Of course there were other basketball-related plays. In 2012, “Magic/Bird” explored the friendship and rivalry between 1980s basketball stars Magic Johnson and Larry Bird on Broadway. The 2011 Broadway musical “Lysistrata Jones”, inspired by Aristophanes’ “Lysistrata”, followed a group of cheerleaders who deny their boyfriends sex on the basketball team because they keep losing games. Lauren Yee’s 2018 Off Broadway play “The Great Leap,” also directed by Magar, tells the story of a teenage basketball prodigy who travels to China in 1989 to play in an exhibition game between college teams from Beijing and San Francisco.
Daryl Morey, now an executive with the NBA’s Philadelphia 76ers, commissioned a musical comedy called “Small Ball” that played in Houston in 2018. It portrays a fictional character named Michael Jordan – no O Jordan – when he finds himself playing in an international league with six-inch-tall teammates.
“I think basketball is just the most important of all sports among up-and-coming directors and playwrights, at least the ones I’ve talked to,” Morey said.
Not that basketball has a theater lock. Baseball has always fascinated playwrights, including classic shows like “Damn Yankees.” Richard Greenberg’s 2003 Tony-winning play “Take Me Out,” about a baseball player who comes out as gay, had a Tony-winning rerun on Broadway last year. In 2019, “Toni Stone,” written by Lydia R. Diamond, depicted the life of Marcenia Lyle Stone, who became the first woman to play in men’s league baseball when she took the field for the Indianapolis Clowns in the Minor Leagues.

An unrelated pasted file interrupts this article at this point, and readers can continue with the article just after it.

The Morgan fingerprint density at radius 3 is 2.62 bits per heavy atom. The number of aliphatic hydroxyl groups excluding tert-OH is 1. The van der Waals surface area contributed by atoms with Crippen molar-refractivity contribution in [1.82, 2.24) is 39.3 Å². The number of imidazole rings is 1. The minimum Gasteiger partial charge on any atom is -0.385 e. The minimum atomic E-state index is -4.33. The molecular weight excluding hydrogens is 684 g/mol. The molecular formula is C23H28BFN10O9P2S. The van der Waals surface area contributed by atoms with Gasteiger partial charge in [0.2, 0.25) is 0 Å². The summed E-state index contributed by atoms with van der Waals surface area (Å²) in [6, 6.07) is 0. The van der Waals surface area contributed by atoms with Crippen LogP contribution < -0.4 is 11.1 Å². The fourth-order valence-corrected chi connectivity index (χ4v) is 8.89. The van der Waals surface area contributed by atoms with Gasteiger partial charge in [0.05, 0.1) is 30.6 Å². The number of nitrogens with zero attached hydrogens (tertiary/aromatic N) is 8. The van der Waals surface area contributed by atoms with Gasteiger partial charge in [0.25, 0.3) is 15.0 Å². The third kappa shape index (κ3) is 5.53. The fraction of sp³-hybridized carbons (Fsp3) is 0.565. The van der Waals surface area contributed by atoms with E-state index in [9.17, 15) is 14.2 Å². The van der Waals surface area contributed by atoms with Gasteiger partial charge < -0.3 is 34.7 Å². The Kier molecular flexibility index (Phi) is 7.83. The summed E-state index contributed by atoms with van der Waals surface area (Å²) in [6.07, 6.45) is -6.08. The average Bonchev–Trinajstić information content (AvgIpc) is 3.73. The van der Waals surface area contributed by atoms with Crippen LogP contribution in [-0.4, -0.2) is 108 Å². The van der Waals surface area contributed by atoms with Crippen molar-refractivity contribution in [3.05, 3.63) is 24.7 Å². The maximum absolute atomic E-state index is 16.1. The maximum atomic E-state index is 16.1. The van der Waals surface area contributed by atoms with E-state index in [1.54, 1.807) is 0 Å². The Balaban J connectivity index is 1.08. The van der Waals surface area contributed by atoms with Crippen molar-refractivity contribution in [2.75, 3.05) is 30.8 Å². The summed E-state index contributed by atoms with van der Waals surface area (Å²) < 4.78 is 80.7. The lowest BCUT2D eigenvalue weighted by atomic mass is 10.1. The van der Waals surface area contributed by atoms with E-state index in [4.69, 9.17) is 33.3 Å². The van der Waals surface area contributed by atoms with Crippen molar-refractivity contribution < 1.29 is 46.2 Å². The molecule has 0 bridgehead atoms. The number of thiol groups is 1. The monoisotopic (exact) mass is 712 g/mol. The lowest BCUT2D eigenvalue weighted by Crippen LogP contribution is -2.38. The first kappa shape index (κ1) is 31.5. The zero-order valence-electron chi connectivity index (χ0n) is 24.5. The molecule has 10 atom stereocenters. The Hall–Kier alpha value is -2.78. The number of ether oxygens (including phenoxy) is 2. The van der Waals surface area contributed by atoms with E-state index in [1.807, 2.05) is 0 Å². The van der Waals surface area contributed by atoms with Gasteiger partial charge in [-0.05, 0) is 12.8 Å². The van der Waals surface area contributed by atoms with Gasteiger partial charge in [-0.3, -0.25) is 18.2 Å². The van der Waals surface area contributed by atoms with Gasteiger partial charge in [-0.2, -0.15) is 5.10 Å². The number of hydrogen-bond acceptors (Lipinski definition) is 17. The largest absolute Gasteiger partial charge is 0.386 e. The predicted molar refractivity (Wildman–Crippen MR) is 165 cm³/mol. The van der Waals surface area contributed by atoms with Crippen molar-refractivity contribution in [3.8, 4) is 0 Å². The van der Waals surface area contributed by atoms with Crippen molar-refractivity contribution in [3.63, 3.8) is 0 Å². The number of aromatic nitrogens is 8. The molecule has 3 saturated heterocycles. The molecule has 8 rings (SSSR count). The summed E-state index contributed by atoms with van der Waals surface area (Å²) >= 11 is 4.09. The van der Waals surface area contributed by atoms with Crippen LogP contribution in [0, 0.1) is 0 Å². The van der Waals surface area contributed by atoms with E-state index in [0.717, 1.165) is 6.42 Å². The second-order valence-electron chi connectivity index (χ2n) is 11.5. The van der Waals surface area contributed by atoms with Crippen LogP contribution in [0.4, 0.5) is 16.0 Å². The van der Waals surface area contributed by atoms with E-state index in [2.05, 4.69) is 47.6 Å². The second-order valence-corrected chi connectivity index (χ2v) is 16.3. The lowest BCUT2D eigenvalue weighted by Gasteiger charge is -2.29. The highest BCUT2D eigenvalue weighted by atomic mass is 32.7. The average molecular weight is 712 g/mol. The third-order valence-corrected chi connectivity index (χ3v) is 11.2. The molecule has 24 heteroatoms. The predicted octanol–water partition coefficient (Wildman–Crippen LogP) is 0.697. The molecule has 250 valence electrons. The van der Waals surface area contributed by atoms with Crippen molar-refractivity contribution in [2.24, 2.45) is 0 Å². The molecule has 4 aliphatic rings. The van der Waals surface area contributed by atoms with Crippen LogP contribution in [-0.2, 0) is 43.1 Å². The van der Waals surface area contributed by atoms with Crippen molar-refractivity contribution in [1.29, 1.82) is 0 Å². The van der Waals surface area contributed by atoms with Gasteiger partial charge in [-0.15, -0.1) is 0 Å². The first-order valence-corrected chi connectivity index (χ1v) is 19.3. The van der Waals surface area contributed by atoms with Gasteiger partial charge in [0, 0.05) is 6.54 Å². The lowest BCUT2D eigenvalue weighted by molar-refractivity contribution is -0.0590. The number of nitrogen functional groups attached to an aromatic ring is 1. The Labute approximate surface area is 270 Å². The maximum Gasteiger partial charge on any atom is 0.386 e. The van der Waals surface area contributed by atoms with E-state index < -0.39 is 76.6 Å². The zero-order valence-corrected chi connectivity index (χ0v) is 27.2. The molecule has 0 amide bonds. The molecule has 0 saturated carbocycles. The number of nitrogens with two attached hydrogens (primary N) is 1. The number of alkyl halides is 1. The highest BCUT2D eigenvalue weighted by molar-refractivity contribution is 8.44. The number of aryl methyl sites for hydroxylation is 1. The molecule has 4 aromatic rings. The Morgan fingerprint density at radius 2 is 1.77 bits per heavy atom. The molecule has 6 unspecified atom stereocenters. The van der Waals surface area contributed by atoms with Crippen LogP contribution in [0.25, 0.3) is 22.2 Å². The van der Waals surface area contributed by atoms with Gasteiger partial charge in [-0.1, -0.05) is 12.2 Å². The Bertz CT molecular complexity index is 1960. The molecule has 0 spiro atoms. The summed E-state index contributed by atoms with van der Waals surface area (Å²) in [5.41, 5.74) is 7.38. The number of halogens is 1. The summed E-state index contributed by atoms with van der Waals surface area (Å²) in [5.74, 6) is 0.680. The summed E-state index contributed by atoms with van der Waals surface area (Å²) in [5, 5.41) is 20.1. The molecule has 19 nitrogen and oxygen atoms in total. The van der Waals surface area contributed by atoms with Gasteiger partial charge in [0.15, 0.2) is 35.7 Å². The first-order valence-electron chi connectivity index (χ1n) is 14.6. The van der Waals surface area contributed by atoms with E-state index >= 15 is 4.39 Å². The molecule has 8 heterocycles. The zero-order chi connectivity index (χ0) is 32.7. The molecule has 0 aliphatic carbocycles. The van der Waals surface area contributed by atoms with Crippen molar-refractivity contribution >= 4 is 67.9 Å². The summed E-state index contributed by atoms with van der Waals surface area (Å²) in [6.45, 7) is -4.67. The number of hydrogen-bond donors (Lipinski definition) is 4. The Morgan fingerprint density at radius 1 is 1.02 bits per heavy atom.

Football and boxing too: “Lombardi”, a biographical play based on the life of legendary football coach Vince Lombardi, ran on Broadway in 2010, and 2014 brought a stage adaptation of “Rocky”, the famous boxing movie by 1976, for Broadway.
But for now, it’s basketball that’s being reborn in the theater. Or, to put it in basketball terms, playwrights playing the sport these days have a hot hand.